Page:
Tuesday, September 14, 2010

More Electronic Resources for Landing the Best Job

After a second session with Mr. Daniel Porot on job search and career management, it has become clear that:

  • best resume is no resume and CV is a curse word
  • postpone salary negotiation until the recruiter is ready to pull out the torture instruments
  • you are not selling, they are buying
I don't know if I am fully convinced by these approaches, but definitely they would work, perhaps, in the majority of the situations. Not if you are dealing with a professional recruiter though. That's why Porot is an ardent advocate of targeting the hidden market and approaching anyone but HR.

Some of the tools that I find particularly interesting (or at least unorthodox) in the process of job search. I do not promulgate their use - simply alerting you to their existence...

Free Mind. A mind mapper, and at the same time an easy-to-operate hierarchical editor with strong emphasis on folding. These two are not really two different things, just two different descriptions of a single application. Often used for knowledge and content mgmt. Downloadable from many sites, for instance, this one. Alternative software: NovaMind, xMind. These easy-to-use tools will help you understand better your strong points and make connections between your past work experiences, which might result in unique combinations, making you a unique professional in a particular area.

WORDLE. Wordle is a toy for generating “word clouds” from text that you provide. The clouds give greater prominence to words that appear more frequently in the source text. You can tweak your clouds with different fonts, layouts, and color schemes. The images you create with Wordle are yours to use however you like. You can print them out, or save them to the Wordle gallery to share with your friends. Why is it useful? Simply take a couple of job ads of positions/industries you are interested in and put them into Wordle. You will get a list of key words, which should be incorporated into your CV, making it stronger and more attractive to your prospective employers.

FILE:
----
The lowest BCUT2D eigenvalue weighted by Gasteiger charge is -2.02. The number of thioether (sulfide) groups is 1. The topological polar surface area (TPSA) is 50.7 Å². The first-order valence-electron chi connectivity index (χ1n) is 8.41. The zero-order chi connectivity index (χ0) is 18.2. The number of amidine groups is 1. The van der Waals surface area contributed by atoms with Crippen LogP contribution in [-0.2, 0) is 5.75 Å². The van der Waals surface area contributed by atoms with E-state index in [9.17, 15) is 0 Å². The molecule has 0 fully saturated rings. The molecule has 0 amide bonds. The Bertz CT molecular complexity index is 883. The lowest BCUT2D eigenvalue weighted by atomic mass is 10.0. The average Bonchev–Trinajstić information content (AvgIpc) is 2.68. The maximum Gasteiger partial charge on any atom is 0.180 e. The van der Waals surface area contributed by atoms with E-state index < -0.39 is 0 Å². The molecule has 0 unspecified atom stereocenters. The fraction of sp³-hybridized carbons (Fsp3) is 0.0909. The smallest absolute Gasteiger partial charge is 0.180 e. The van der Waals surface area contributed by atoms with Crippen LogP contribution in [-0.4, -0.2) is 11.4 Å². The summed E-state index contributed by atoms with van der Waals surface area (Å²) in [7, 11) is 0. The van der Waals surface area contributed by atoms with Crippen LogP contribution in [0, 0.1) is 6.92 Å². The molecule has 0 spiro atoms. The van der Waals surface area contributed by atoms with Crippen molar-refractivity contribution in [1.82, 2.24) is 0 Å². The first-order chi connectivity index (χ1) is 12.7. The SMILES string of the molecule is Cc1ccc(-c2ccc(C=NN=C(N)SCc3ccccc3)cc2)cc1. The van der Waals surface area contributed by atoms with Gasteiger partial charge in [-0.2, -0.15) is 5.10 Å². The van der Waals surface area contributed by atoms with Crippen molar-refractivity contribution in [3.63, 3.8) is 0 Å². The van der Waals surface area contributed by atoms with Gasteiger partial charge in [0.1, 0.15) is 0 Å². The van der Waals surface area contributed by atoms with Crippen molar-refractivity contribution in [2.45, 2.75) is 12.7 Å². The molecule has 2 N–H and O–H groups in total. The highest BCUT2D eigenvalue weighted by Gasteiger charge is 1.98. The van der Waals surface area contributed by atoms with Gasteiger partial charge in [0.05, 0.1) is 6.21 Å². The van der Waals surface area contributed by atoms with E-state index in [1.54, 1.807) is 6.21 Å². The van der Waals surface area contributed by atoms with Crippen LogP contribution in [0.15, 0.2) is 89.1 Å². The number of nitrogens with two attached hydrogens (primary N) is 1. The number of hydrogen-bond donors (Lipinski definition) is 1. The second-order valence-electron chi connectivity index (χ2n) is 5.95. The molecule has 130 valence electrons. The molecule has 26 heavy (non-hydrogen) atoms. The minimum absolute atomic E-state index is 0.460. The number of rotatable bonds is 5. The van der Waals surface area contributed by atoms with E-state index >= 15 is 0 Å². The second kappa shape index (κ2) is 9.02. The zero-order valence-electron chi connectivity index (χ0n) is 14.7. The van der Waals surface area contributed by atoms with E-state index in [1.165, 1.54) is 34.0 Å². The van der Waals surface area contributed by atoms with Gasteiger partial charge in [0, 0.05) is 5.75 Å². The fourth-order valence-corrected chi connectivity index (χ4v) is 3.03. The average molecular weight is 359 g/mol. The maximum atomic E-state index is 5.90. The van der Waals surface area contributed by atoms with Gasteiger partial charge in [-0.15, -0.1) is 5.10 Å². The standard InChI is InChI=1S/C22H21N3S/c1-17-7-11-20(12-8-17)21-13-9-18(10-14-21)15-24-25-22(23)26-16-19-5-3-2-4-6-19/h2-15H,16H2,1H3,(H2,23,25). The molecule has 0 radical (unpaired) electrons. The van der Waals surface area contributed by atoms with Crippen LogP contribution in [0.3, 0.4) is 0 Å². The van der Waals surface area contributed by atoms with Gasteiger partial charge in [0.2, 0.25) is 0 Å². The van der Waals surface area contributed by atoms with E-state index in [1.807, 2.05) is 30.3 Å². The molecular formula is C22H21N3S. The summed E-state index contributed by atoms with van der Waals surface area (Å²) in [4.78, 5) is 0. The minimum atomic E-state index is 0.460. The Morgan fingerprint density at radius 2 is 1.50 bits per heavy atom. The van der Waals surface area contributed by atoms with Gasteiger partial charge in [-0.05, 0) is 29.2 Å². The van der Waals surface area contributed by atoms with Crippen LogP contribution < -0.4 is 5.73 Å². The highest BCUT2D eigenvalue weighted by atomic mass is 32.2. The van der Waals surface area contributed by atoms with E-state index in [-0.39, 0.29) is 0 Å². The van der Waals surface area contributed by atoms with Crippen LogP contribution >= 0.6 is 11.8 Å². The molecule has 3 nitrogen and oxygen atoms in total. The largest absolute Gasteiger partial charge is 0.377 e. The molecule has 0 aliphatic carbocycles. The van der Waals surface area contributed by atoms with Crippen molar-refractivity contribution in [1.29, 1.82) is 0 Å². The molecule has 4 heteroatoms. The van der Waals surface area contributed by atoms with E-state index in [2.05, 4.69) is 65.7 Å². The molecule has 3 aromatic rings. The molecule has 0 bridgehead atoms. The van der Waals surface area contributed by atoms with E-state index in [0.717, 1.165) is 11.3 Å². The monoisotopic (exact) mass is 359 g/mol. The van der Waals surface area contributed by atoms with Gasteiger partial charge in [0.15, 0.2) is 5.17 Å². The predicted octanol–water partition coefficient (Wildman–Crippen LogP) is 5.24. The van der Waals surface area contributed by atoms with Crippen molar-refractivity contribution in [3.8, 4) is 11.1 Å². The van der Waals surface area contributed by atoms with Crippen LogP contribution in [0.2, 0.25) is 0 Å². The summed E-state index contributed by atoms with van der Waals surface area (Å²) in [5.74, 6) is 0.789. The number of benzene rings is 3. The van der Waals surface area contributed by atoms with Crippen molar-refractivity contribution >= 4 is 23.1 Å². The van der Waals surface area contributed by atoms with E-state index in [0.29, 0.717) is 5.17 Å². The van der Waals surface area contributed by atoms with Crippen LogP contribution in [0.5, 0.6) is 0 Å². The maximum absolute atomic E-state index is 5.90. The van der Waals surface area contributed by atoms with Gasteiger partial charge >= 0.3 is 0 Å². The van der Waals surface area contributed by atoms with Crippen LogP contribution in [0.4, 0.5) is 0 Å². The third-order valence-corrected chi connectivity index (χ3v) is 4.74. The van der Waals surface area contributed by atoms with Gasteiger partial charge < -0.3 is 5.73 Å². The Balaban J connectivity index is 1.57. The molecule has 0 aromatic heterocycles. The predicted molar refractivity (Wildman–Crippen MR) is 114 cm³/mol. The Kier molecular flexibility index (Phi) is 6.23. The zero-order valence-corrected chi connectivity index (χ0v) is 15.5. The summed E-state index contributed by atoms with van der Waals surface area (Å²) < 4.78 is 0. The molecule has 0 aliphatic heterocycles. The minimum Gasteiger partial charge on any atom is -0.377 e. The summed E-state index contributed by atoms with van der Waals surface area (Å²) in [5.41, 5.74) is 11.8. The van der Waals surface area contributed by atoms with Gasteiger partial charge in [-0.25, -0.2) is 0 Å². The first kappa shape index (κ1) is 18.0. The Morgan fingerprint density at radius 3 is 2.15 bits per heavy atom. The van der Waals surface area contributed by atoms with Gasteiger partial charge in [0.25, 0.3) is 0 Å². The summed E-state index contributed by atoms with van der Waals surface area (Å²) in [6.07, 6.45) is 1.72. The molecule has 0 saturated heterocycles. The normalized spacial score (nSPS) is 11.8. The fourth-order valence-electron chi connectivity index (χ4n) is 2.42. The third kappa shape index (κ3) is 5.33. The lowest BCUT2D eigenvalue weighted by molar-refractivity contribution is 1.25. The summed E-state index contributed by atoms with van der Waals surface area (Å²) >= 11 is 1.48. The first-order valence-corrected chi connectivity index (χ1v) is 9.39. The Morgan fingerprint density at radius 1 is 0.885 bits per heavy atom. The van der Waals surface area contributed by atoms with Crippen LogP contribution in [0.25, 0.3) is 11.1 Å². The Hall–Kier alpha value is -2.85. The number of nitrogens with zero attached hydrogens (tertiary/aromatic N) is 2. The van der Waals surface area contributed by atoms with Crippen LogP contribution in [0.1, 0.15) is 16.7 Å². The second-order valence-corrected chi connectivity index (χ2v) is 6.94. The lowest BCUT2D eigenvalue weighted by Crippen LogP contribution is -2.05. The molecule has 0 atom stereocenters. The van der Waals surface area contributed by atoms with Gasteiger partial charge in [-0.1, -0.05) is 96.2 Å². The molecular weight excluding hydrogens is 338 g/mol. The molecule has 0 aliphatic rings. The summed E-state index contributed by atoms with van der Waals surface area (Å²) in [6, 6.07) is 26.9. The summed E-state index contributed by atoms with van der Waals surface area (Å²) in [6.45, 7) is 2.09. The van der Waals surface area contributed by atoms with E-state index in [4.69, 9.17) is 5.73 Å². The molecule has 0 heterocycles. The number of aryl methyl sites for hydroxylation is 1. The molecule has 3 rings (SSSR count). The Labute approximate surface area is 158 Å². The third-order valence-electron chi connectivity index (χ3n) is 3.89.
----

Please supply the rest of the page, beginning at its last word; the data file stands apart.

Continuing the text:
WebMii. An interesting toy to discover your popularity index. Use WebMii to find out how frequently you are mentioned in the world wide web. "Sergey Gorbatov" returned a pitiful 2.9 score, and I am sure you are going to do much better. WebMii will help you see if there is anything on the Internet that you are unhappy about - references, pictures, links, etc., which might raise an eyebrow or two of a recruiter who will be doing background checks on your candidacy.

123People. The idea is largely similar to WebMii, but the outcome you are getting provides more information. Log onto 123People.com and find out (sometimes surprising) facts about yourself: blog, documents, videos, pictures, links, new, IMs, microblogs and others. Be particularly careful about this one, as it captures bits and pieces of your IM conversations.

Suicide Machine. The essence of this web service is best described in an article from Time magazine:
Need to disappear from Facebook or Twitter? Now you can scrub yourself from the Internet with Web 2.0 Suicide Machine, a nifty service that purges your online presence from these all-consuming social networks. Since its Dec. 19 launch, Suicide Machine has assisted more than 1,000 virtual deaths, severing more than 80,500 friendships on Facebook and removing some 276,000 tweets from Twitter.
 Happy experimenting!

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